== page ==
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Panning a Plane Source onto a Plane Channel Configuration

[Note] Note

For context, please reference the first example.

So far we have only seen flat sources (4.0, no height channel) and flat output channel configurations (5.0) from above. Here we go again, but with perspective. Note that it is the projection of the virtual sources coordinates on the speakers' plane that is used to compute panning.

In the middle column of the figure below, Rotating the Listener Up, we show what happens when the listener looks up (towards the sky) by 30 degrees. The fact that the listener rotates has an impact on:

  • the relative orientation of the emitter sound field (as seen with 100% Spread); and

  • the incident angle of the point source (as seen with 0% Spread).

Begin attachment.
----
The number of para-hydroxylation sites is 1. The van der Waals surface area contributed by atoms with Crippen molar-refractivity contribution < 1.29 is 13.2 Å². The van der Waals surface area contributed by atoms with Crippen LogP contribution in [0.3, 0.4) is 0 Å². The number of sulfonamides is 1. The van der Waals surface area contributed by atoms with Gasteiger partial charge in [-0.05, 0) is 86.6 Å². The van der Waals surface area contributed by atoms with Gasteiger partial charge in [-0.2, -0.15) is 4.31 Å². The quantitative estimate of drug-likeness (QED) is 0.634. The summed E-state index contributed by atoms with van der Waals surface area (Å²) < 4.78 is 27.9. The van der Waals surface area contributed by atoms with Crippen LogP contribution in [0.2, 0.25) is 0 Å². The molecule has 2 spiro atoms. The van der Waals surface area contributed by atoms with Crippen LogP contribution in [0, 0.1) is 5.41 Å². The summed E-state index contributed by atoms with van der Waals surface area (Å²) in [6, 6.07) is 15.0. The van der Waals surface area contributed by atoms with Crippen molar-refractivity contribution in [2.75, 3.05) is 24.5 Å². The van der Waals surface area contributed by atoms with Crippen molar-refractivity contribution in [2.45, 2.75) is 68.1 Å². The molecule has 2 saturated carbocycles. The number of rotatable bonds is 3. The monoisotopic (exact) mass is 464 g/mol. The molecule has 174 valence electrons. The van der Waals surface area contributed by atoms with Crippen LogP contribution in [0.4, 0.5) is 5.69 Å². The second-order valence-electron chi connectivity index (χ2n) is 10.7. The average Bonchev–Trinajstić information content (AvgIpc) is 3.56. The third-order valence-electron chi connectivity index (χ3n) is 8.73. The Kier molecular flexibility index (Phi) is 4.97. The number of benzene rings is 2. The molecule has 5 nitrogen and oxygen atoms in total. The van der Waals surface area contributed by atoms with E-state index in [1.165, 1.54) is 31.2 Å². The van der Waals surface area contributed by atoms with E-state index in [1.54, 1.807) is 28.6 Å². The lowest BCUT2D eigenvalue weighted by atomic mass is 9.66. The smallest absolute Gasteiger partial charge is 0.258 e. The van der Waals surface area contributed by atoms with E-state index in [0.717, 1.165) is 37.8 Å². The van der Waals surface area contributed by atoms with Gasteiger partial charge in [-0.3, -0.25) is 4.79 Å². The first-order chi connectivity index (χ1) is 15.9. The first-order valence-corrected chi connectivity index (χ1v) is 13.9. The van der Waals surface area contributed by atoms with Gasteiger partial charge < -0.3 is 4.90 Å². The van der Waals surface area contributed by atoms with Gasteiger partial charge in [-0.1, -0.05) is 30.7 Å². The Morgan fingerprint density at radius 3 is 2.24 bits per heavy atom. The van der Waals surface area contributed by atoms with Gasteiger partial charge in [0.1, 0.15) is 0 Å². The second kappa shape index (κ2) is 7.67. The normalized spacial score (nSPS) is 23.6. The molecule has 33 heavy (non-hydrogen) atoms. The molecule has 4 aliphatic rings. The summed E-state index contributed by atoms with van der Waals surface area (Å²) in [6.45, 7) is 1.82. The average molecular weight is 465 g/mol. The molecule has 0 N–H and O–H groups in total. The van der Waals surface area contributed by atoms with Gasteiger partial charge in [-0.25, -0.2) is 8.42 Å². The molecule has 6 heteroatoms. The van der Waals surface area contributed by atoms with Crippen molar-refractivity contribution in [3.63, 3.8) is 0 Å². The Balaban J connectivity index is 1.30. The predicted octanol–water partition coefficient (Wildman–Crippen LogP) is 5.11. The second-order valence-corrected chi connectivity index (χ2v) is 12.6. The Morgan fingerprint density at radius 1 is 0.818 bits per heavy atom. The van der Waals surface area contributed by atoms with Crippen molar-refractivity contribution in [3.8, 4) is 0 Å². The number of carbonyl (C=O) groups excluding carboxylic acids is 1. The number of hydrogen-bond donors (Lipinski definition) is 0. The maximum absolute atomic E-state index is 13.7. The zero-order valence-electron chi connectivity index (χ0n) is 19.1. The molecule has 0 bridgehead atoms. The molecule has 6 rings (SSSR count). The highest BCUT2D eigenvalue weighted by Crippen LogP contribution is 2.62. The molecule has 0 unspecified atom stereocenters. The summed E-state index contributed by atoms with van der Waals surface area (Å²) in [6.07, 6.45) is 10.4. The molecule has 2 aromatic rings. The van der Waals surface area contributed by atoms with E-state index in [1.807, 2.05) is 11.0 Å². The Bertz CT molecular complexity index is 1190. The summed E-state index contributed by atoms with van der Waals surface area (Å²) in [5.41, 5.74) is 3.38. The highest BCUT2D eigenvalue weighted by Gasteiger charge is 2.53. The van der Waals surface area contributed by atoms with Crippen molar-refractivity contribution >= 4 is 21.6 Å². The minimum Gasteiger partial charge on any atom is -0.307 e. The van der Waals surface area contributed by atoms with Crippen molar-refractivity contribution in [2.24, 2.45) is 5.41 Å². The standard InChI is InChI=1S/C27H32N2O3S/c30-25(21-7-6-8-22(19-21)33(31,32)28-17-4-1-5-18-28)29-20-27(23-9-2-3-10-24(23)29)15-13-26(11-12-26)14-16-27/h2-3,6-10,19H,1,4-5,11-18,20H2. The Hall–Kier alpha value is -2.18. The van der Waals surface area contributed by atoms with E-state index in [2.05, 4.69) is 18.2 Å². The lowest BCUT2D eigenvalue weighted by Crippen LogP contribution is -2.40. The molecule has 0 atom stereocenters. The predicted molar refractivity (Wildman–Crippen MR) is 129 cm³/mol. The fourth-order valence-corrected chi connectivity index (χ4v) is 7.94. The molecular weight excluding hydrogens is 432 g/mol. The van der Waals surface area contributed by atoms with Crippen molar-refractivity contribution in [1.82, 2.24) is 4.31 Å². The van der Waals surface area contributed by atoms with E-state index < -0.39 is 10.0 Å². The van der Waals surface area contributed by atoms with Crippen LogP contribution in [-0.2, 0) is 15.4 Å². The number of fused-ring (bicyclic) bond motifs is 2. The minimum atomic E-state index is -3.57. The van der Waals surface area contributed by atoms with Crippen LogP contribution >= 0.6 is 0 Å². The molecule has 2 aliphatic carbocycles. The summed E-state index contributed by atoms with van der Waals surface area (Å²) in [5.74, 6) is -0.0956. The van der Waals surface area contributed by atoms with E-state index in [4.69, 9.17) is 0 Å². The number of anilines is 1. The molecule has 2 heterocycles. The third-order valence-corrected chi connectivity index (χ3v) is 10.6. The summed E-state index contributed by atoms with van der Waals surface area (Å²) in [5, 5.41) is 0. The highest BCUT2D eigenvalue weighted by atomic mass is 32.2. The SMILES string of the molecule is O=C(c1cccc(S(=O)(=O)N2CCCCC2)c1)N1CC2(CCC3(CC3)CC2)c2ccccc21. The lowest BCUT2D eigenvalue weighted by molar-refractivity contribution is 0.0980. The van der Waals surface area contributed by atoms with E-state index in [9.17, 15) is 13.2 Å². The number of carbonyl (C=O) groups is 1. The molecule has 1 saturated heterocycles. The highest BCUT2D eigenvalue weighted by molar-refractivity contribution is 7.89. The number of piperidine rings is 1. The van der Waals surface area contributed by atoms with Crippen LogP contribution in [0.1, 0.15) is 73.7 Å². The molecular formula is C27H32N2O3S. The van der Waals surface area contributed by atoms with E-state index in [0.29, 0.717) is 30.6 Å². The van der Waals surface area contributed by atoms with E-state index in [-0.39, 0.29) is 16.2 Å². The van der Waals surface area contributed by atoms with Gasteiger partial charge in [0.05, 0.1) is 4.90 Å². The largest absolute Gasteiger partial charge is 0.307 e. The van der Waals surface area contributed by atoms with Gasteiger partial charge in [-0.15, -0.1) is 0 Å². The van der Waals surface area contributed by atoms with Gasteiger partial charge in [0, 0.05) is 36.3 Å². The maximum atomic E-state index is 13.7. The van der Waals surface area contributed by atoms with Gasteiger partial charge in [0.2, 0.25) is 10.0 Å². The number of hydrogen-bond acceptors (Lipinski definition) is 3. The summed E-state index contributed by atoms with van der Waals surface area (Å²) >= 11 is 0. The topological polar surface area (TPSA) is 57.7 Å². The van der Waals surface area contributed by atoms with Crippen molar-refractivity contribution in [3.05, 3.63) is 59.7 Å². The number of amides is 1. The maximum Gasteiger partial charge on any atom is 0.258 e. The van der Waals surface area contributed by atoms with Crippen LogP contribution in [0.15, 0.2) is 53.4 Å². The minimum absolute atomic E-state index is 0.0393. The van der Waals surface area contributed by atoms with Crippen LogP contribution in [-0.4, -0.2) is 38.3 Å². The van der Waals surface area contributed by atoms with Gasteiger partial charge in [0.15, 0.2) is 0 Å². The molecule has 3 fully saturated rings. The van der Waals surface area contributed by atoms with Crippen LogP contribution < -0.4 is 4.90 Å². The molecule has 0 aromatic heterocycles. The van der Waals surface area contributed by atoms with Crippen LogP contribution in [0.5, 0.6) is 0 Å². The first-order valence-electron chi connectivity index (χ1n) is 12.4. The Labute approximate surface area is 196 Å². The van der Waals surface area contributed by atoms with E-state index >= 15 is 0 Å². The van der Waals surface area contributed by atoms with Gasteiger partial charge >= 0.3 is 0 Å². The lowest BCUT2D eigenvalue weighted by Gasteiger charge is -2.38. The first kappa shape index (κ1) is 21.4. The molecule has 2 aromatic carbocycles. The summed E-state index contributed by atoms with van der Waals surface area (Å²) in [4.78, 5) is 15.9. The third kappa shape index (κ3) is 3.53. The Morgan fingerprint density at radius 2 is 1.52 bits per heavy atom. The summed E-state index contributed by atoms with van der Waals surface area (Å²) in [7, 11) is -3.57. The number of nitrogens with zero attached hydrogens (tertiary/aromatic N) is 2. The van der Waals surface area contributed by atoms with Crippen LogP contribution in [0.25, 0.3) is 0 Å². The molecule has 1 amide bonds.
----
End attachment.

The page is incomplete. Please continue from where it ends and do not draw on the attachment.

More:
This is why the point source (0% Spread) ends up below the Center speaker.

In the right column, Rotating the Emitter Down, we rotate the emitter by 30 degrees down, instead of the listener. This only has an impact on the relative orientation of the emitter sound field, but not on the incident angle of the point source. Consequently, with 0% Spread the point source is right in front of the listener, not below it like in the middle column. Notice how virtual sources morph differently from 100% to 0% Spread.

Panning of a 4.0 Source on a 5.0 Channel Configuration, with Various Spread Values


Rotating the Listener Up

Rotating the Emitter Down


100% Spread

50% Spread

0% Spread

Proceed to the next 3D positioning example: Effect of Height Spread.